Many airlines struggle for profitability because fares are so transparent and customers can so easily switch. Only the limited number of services that less busy travel routes can support limit this otherwise frictionless movement of customers’ choice. The customer rivalry frameworks from briefings 50-53 are therefore directly applicable to airlines. In the full-service sector, some genuine loyalty to specific airlines is common, driven by frequent-flyer programs as well as by customers’ experience of reliability and service with specific firms. Loyalty is hard to achieve in the low-fare sector, where customers are so strongly motivated by price. This makes it especially important for airlines to win the competitive battle for the key scarce resource — routes.
Competition for air-travel routes also features all three of the rivalry mechanisms, but unlike customers, routes do not “decide” which airline to deal with, so if access to airports were unconstrained, rivalry would simply be a matter of which routes each airline chooses to operate. Airport access is, however, often limited by their capacity to handle aircraft departures and landings, so those close to important travel destinations often have some power to levy substantial charges for airlines that wish to use them. In the case of major hubs, such as New York JFK and London Heathrow, the attraction of the airport to travelers is so strong that many airlines are desperate to win take-off slots, especially at the busiest times of the week. Airport slots are therefore a special case of rivalry for supply of a scarce resource.
Many low-fare airlines have limited this difficulty of airport access by two means. First, on busy routes, they deliberately choose secondary airports rather than the major hubs. Even if inconvenient to travelers, the big savings on fares compared with full service competitors captures large numbers of customers. Furthermore, the secondary airports are often so anxious to win passenger traffic to boost their own income that they offer very good terms to airlines that choose to use them.
The second way in which low-fare airlines mitigate the problem of limited access to popular airports is by starting operations on routes that have previously been unserved. This is a powerful example of firms creating the very market that they themselves then serve, rather than waiting for “market demand” to grow until it is viable for them to provide for it. The histories of all successful low-fare airlines have featured continual and rapid expansion onto routes that previously had no direct airline service.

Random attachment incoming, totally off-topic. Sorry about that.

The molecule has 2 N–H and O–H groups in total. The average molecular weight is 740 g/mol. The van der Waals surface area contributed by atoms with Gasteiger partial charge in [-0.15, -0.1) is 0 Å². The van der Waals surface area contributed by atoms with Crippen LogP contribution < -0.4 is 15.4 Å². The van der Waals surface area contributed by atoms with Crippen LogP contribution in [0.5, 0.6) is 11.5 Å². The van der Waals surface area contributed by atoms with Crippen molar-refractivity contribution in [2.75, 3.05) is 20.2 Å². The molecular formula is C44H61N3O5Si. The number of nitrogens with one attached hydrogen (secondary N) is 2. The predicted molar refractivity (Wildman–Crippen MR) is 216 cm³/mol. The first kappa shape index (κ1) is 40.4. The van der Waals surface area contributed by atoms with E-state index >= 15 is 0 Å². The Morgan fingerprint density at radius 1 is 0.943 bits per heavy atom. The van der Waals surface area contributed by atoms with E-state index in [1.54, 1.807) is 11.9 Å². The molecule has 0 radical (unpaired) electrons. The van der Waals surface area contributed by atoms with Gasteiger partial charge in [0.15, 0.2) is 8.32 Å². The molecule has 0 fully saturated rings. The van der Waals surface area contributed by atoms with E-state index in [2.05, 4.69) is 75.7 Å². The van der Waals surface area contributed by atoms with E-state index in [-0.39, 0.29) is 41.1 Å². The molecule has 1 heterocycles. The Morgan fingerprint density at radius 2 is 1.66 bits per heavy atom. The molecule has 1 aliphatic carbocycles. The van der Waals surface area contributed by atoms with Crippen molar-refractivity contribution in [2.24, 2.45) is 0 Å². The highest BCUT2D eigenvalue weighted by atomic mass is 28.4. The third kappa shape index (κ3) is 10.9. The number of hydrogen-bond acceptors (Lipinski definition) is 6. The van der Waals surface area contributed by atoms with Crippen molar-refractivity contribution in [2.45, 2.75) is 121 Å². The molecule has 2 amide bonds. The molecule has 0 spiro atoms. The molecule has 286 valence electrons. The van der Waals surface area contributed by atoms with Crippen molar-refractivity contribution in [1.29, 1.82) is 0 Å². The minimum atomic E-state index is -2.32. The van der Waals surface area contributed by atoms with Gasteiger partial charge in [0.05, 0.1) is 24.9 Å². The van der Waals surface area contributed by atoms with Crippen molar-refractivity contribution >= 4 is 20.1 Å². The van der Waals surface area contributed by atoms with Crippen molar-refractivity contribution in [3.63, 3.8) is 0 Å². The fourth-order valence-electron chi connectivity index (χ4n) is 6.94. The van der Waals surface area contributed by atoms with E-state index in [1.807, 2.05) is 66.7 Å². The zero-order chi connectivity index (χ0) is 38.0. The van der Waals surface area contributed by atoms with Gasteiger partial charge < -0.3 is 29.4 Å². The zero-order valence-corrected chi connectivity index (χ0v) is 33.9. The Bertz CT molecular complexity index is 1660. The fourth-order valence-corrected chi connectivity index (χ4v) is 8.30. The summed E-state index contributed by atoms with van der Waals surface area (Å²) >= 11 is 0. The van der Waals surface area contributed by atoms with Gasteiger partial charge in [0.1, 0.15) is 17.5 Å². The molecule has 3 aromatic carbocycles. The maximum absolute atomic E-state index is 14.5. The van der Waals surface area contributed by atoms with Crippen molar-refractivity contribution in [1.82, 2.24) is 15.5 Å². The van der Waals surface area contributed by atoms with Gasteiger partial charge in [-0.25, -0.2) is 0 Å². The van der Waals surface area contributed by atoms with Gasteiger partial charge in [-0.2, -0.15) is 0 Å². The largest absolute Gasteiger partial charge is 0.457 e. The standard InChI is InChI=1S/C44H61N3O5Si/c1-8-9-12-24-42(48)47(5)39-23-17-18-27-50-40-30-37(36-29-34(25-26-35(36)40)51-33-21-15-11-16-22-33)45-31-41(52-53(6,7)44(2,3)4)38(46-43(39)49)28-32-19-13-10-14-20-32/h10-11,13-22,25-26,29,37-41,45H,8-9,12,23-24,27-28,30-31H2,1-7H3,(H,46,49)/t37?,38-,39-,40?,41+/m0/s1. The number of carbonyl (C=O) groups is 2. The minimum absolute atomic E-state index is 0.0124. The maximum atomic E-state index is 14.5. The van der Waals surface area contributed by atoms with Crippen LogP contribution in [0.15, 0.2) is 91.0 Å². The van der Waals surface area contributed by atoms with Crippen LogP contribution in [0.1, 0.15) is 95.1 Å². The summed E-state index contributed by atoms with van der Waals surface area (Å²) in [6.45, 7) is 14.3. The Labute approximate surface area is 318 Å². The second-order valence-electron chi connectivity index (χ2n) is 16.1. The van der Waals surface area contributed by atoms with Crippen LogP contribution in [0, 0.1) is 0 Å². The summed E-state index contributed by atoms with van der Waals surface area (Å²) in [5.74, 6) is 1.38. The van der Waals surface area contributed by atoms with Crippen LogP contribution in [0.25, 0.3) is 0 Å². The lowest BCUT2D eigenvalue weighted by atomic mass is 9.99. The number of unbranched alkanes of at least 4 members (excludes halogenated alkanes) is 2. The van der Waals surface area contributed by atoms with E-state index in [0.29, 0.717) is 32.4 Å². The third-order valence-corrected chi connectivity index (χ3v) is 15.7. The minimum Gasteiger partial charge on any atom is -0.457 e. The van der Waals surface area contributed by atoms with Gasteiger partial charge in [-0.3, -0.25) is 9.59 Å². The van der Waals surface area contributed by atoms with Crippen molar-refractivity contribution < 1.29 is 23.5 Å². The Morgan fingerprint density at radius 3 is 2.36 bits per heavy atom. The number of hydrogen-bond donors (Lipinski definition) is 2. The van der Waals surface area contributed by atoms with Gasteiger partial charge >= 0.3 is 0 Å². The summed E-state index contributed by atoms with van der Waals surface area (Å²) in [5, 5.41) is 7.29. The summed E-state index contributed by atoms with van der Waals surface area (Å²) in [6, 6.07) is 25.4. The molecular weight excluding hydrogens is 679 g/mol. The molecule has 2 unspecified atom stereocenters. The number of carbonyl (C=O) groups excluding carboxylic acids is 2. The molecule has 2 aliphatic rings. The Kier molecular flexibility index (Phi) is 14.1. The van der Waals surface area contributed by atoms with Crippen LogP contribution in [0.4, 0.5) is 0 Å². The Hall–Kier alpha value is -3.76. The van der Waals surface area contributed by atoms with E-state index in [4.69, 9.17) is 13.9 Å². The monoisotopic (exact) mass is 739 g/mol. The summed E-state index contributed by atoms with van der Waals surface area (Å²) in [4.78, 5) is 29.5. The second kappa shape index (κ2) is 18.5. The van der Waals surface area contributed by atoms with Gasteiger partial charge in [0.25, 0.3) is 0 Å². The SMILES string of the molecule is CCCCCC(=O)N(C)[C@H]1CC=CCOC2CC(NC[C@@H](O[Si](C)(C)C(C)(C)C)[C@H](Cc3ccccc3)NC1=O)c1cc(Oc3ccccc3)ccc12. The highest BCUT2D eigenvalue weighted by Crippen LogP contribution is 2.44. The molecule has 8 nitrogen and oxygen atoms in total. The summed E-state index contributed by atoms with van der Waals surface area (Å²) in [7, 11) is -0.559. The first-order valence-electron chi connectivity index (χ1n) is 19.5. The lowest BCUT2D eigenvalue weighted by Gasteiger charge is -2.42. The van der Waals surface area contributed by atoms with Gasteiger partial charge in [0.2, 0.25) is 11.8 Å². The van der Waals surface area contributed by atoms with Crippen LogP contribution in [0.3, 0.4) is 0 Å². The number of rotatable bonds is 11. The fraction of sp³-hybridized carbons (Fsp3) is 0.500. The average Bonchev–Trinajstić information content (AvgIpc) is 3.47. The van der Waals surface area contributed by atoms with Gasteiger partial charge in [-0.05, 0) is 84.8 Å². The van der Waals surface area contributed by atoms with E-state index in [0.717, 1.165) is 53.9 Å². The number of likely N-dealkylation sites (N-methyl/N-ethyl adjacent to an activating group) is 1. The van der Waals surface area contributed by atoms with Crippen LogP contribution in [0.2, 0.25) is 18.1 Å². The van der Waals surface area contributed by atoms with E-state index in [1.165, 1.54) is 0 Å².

Figure 1 shows a 15-year scenario for competition between two low-fare airlines to open routes in a fast-developing regional market. The competitor started operating before our airline, at a time when there was estimated to be 50 potential routes that could support a low-fare service. The competitor grew rapidly over the first few years, growing to about 30 routes on its own, at which time we started operating in the same market, but on different routes (“sole” routes are those on which the airline is the only low-fare provider operating, although full-service airlines may be present). We started opening routes relatively slowly, then, as confidence grew, opened a large number of routes in quick succession. By the end of year eight we were operating 44 routes versus the competitor’s 64.
Figure 1: Rivalry by low-fare airlines to open routes in a major regional market. (Click image to view larger)
As the two airlines grew, the appeal of their services stimulated demand to create more potential new routes, a clear case of the key mechanism mentioned earlier in this chapter, namely the emergence of new potential resources. However, our rapid growth in year eight depleted this potential significantly, forcing the competitor to start operations on routes that we previously served alone and converting our sole routes into shared routes. By the end of that year, we were competing directly on 20 routes. By year 15, both firms have grown strongly and used up all the new opportunities they can find, so neither airline is able to grow except by invading each others’ routes—a strategy each seems reluctant to pursue.
Figure 1 is a screen-shot from the Lofare Airline Microworld business game, ideal for learning about the dynamics of rivalry – see www.strategydynamics.com/lofare
Until next time…
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Similar architectures for different businesses
A helpful feature of the strategy dynamics method is that it often discovers similarities between the fundamental structures of seemingly quite different organizations. This means that insights can quite often be transferred. The rivalry for airports amongst airlines, for example, has a similar structure to retailers’ competition for store locations. Retailers can create new demand with their first few stores, making it possible later to open still more, in a close parallel to figure 1. Retailers need to be careful, though, not to open too many stores, because at some point each new store either attracts too few customers to be viable, or only does so by stealing customers from existing stores. An airline needs to exercise the same caution, because opening ever-more routes may at some point simply attract passengers from the same airline’s existing routes.
Another case concerns the staff development chain of consultancies, which has parallels not only in other professional firms, but also in support functions inside larger businesses. It can even be found in religious communities, and terrorist groups, where juniors do the leg-work, supervised by mid-graders, and led by the senior ‘partners’ who set the organizations goals!
This briefing summarises material from chapter 7 of Strategic Management Dynamics, pages 495-500.
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